Supporting the Troops
James Taranto issues a correction:
So it turns out we erred in an item yesterday on a House resolution honoring the troops who liberated Iraq. The 228-195 near-party-line vote to which we referred was on a procedural matter, not the resolution itself. We’re told that such procedural votes almost always come down along party lines. The House voted on the actual resolution yesterday evening, and it passed by a much bigger margin, 327-93.
Voting “no” were 90 Democrats, two Republicans (Jim Leach of Iowa and Ron Paul of Texas) and independent self-styled socialist Bernie Sanders of Vermont. One of the “no” votes came from Rep. Charles Rangel of New York, who in December 2002 urged the reinstatement of the military draft on the grounds that “a disproportionate number of the poor and members of minority groups make up the enlisted ranks of the military.”
Rangel seems to think the poor and members of minority groups who choose to serve their country–along with the better-off and members of majority groups who do–are unworthy of his respect. This isn’t the first time he has voted against a resolution honoring the troops in Iraq; he did so also just under a year ago. And as with the 2003 resolution, the vast majority of members of the Congressional Black Caucus voted “no”–23, against only 6 voting “yes” (and 3 “present”). Especially disappointing are the “no” vote from Georgia’s Denise Majette and the “present” vote of Alabama’s Artur Davis. Both are freshman representatives who ousted far-left Black Caucus members with histories of anti-Semitism. Also voting not to honor the troops was Rep. Nancy Pelosi, the Democratic leader.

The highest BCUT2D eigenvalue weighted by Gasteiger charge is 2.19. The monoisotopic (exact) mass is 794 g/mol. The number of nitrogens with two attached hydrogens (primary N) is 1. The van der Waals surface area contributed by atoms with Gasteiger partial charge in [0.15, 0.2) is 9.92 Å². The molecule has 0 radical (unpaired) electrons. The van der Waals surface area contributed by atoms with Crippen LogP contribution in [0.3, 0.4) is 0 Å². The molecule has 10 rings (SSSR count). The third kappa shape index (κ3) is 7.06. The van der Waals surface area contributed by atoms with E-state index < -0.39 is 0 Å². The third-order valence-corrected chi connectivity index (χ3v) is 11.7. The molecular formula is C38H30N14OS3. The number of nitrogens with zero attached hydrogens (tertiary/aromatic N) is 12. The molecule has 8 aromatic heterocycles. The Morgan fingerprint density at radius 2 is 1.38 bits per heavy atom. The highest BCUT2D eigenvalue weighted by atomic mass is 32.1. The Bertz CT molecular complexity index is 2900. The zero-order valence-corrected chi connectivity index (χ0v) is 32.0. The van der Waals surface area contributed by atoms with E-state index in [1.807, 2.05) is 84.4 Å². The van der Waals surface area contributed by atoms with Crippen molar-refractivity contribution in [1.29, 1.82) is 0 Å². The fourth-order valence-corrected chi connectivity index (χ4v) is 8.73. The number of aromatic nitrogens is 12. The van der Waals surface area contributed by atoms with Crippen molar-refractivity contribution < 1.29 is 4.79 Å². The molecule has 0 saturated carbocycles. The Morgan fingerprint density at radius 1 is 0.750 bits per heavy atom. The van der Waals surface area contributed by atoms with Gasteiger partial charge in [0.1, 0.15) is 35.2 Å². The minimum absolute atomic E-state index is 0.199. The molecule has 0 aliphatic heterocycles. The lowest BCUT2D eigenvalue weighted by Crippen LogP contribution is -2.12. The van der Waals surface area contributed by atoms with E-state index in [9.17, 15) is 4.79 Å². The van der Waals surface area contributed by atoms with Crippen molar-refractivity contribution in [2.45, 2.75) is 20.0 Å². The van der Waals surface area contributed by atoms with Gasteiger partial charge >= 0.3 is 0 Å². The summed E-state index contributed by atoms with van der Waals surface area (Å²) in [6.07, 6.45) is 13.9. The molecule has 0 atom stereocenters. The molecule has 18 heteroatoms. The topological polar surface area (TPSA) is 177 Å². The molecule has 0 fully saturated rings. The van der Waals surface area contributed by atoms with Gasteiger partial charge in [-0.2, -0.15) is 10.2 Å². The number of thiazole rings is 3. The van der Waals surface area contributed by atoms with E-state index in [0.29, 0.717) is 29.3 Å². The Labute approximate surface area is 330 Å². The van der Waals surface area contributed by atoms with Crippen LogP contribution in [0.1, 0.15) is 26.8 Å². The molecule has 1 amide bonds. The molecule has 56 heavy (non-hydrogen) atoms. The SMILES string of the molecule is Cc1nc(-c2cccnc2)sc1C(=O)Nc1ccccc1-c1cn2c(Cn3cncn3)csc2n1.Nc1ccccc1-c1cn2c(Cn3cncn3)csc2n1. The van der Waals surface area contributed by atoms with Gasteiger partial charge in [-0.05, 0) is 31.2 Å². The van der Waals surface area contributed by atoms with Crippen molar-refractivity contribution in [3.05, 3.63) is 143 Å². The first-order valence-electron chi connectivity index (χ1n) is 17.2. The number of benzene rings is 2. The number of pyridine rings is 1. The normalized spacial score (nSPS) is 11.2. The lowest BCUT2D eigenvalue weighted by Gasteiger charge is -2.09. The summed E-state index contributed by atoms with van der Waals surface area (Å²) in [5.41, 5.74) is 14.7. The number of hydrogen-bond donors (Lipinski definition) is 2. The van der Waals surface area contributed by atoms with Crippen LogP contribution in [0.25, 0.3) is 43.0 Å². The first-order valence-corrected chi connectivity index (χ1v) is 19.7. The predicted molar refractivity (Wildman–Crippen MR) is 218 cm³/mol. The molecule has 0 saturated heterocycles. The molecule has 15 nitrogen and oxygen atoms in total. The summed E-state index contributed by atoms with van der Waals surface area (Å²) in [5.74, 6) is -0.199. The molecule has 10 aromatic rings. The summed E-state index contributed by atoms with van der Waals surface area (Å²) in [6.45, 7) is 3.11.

The crux of the Resolution:
Resolved, That the House of Representatives–
(1) affirms that the United States and the world have been made safer with the removal of Saddam Hussein and his regime from power in Iraq;
(2) commends the Iraqi people for their courage in the face of unspeakable oppression and brutality inflicted on them by Saddam Hussein’s regime;
(3) commends the Iraqi people on the adoption of Iraq’s interim constitution; and
(4) commends the members of the United States Armed Forces and Coalition forces for liberating Iraq and expresses its gratitude for their valiant service.
Now, clearly, this Resolution–especially section (1)–is an attempt to embarrass those who opposed the war and to make political hay in an election year. Indeed, I think passing proclamations that have no public policy impact are almost always a pointless exercise. Still, I’m amazed that 93 Members voted against a Resolution that is going to paint them as “not supporting the troops” when surely everyone agrees with the statements above.
Even if one opposed the war, surely one must concede that the world is a safer place without Saddam’s regime in power. One can believe that and simultaneously believe that the way he was removed was a violation of international law, it wasn’t worth 500+ American lives to achieve, the resources could have been put to better use, or even that the war had wider repercussions that made us, on balance, less safe. So why vote against?
(Hat tip: Black Five, who has some additional thoughts on the matter.)